For many practitioners, a bundle is either:
- One set price for cable, phone, and TV
- A myocardial conduction system
- A software program that automatically handles formatting, paginating, indexing, and collating of documents into a printable PDF.
The 2013 definition of a bundle is a replacement for fee-for-service payments and a move toward full-risk contracting. Proponents see them as an opportunity to align incentives of physicians, hospitals, post acute providers, and health plans so that all parties are working to improve quality, eliminate variation, and reduce waste. Under a bundled payment, a hospital and physicians assume the financial risk for delivering all care for one price for one patient episode over a set period — usually 30, 60, 90, or 120 days. Early bundled payment programs were designed for procedures, such as hip or knee replacements or cardiac surgery, but bundled payments now are emerging for such chronic conditions as congestive heart failure, asthma, diabetes, and cancer.
Why should doctors care? As health systems move to new payment methodologies, they are trying to enfranchise individual and employed doctors in population health and payment. With a bundle, the providers share in both the upside and downside risk. With fee-for-service payments dwindling, participating in a bundled payment is a way for independent physicians to stay solvent and for employed physicians to deliver greater value to the health system. Doctors see the writing on the wall: They know that the current fee-for-service system is not sustainable, but many are unsure how to thrive in the new systems of care. But skilled physician champions are essential to the success of these new methodologies.
In an effort to begin the educational process for all providers, the AAMC and BMJ are collaborating to create online learning resources that will support clinical teams and health systems in their transition to new payment models. BMJ has a sophisticated transactional platform, fabulous resources, and tools that reflect evidence-supported best practices in the US and the UK. It has a large educational and clinical design team with over 10 years of experience in adult learning. The AAMC has developed significant content expertise working with 10 academic health systems in preparation for Medicare’s Bundled Payments for Care Improvement.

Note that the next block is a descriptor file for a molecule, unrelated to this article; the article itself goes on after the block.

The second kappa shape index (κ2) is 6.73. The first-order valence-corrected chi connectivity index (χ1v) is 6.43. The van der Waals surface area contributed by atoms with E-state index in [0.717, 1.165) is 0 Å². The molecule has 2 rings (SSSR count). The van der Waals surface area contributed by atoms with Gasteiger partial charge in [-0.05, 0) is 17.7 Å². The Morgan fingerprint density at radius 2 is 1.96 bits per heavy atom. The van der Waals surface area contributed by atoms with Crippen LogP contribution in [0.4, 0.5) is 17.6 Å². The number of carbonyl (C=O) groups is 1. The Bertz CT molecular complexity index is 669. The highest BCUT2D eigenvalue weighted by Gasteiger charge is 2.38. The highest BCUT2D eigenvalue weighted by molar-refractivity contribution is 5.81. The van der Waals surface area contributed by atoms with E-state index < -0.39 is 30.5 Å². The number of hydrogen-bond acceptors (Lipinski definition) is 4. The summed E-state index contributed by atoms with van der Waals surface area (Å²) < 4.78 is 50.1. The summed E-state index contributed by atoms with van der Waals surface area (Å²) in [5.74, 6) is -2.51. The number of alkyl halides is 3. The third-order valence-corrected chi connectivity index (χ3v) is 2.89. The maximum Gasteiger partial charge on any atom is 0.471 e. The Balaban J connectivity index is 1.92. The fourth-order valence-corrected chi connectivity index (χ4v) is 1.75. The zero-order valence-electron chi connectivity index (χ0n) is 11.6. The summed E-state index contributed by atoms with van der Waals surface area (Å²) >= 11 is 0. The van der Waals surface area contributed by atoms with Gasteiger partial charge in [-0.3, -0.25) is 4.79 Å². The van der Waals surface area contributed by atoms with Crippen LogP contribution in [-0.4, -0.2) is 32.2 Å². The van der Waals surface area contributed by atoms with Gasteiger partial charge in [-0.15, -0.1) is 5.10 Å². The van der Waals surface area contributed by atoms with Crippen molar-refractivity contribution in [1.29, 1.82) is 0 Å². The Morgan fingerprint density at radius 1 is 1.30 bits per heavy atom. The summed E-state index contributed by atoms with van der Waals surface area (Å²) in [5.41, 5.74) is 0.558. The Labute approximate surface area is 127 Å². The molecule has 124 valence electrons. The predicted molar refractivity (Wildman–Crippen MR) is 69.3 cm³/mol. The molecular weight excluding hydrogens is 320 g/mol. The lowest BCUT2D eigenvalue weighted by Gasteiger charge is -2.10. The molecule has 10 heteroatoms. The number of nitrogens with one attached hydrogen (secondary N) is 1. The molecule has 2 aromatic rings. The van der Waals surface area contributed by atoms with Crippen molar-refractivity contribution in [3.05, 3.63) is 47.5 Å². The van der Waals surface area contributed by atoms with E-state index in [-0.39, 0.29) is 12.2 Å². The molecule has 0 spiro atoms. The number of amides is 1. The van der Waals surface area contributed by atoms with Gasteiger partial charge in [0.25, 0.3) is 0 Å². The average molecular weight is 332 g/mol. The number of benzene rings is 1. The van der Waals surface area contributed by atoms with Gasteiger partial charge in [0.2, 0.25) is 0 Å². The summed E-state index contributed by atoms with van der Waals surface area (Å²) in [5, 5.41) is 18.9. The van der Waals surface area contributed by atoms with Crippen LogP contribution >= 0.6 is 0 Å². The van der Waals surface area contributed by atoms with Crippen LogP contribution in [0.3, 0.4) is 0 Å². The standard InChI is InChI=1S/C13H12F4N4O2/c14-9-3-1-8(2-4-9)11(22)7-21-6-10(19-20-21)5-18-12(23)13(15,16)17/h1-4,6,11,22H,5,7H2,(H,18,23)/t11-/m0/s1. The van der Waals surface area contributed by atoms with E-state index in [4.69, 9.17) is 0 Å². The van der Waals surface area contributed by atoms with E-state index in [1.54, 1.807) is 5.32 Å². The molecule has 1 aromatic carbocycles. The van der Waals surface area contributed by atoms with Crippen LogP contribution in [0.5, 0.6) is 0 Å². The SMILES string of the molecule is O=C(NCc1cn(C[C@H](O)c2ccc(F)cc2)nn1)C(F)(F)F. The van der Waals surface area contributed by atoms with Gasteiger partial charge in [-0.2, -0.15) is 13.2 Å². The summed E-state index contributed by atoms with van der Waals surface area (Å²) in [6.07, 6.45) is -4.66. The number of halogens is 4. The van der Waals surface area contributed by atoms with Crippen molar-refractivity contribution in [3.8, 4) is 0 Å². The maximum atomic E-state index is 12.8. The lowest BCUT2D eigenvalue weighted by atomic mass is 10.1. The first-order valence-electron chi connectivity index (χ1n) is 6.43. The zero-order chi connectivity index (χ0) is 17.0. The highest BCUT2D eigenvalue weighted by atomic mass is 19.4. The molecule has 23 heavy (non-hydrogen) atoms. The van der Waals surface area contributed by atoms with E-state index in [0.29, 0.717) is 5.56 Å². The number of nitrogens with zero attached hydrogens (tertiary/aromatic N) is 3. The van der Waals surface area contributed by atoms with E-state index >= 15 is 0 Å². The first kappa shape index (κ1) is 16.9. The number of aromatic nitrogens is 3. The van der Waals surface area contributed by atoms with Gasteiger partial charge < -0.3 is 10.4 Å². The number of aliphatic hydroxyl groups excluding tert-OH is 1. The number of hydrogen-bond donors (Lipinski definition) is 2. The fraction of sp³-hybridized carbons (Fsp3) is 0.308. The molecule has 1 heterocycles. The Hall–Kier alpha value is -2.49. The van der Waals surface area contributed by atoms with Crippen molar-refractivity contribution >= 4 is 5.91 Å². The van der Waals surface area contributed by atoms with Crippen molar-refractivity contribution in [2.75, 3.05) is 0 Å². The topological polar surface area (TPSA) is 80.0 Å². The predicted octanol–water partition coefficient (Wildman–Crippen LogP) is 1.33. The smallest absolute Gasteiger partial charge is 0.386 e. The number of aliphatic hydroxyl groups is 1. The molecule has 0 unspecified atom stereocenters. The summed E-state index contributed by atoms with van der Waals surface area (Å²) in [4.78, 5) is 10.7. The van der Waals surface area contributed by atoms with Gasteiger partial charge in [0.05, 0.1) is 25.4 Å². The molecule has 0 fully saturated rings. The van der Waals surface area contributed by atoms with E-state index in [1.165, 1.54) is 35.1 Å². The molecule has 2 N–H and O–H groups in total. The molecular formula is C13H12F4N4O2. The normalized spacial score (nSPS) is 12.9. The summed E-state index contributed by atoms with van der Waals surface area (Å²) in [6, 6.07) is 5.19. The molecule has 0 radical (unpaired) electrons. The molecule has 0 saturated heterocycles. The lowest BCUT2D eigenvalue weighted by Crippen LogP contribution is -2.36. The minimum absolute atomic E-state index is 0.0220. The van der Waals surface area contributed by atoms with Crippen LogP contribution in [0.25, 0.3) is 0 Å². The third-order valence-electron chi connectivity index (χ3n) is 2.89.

The first series of online educational products to be offered is titled “Maximizing Value: Payment Models and Care Redesign.” It will prepare health care organizations and providers for payment system reform, as well as quality, cost, and efficiency mandates. The initial online course from the Maximizing Value suite of e-learning resources is called “Bundled Payments Essentials,” and includes online modules (accredited for category 1 CME) that can be viewed individually or as an integrated course. Designed for health care professionals—from senior leaders to frontline staff—the course will lead participants through interactive online learning modules in which the user progresses from the basics of bundled payments to design, execution, and implementation strategies. The full collection will be available in the fall of 2013, and will include additional resources such as access to evidence-based clinical guidelines, quality improvement tools, and key research articles.
I won’t discount the lingering uncertainty among many physicians feel about how new payment methodologies will affect their patients and their practices. There is still a significant gap between what the future state of health care is supposed to look like and the current physician practices that are hardwired for fee-for-service.
Confusion and distress are part of being human. Keeping the patient at the center of our decision making, we can change our assumptions, alter the context of our lives, and move the discussion from “the way things always have been” to a discussion of what’s possible. Our goal is to arm as many providers as possible with the right information and tools, so they can shape our new health care context and reality.
—Joanne Conroy, MD, is Chief Health Care Officer at the Association of American Medical Colleges. She can be reached at firstname.lastname@example.org. Follow her on Twitter @joanneconroymd.